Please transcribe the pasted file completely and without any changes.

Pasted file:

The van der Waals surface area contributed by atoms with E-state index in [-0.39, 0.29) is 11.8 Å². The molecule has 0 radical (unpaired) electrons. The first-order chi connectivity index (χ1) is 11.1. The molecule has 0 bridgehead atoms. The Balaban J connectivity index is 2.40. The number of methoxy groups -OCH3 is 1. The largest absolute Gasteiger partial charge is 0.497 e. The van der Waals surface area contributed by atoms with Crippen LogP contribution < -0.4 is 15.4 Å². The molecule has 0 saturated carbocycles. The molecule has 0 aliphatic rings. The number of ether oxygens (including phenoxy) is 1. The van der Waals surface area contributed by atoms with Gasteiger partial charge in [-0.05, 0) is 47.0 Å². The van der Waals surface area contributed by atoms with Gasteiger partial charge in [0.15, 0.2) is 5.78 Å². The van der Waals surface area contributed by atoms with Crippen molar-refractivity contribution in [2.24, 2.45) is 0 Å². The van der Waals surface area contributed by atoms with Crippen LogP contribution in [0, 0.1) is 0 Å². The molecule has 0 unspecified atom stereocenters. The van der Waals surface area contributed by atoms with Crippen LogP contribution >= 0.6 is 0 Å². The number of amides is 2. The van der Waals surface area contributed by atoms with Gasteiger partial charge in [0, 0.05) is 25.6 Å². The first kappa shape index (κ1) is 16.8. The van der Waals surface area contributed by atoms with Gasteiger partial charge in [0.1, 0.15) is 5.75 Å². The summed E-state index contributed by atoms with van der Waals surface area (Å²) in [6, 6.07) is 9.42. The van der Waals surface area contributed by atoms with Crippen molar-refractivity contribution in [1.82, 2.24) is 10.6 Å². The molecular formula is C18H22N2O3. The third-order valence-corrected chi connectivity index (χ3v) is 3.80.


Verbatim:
The van der Waals surface area contributed by atoms with E-state index in [-0.39, 0.29) is 11.8 Å². The molecule has 0 radical (unpaired) electrons. The first-order chi connectivity index (χ1) is 11.1. The molecule has 0 bridgehead atoms. The Balaban J connectivity index is 2.40. The number of methoxy groups -OCH3 is 1. The largest absolute Gasteiger partial charge is 0.497 e. The van der Waals surface area contributed by atoms with Crippen LogP contribution < -0.4 is 15.4 Å². The molecule has 0 saturated carbocycles. The molecule has 0 aliphatic rings. The number of ether oxygens (including phenoxy) is 1. The van der Waals surface area contributed by atoms with Gasteiger partial charge in [-0.05, 0) is 47.0 Å². The van der Waals surface area contributed by atoms with Gasteiger partial charge in [0.15, 0.2) is 5.78 Å². The van der Waals surface area contributed by atoms with Crippen molar-refractivity contribution in [2.24, 2.45) is 0 Å². The van der Waals surface area contributed by atoms with Crippen LogP contribution in [0, 0.1) is 0 Å². The molecule has 0 unspecified atom stereocenters. The van der Waals surface area contributed by atoms with Crippen LogP contribution >= 0.6 is 0 Å². The number of amides is 2. The van der Waals surface area contributed by atoms with Gasteiger partial charge in [0, 0.05) is 25.6 Å². The first kappa shape index (κ1) is 16.8. The van der Waals surface area contributed by atoms with Gasteiger partial charge in [0.1, 0.15) is 5.75 Å². The summed E-state index contributed by atoms with van der Waals surface area (Å²) in [6, 6.07) is 9.42. The van der Waals surface area contributed by atoms with Crippen molar-refractivity contribution in [1.82, 2.24) is 10.6 Å². The molecular formula is C18H22N2O3. The third-order valence-corrected chi connectivity index (χ3v) is 3.80.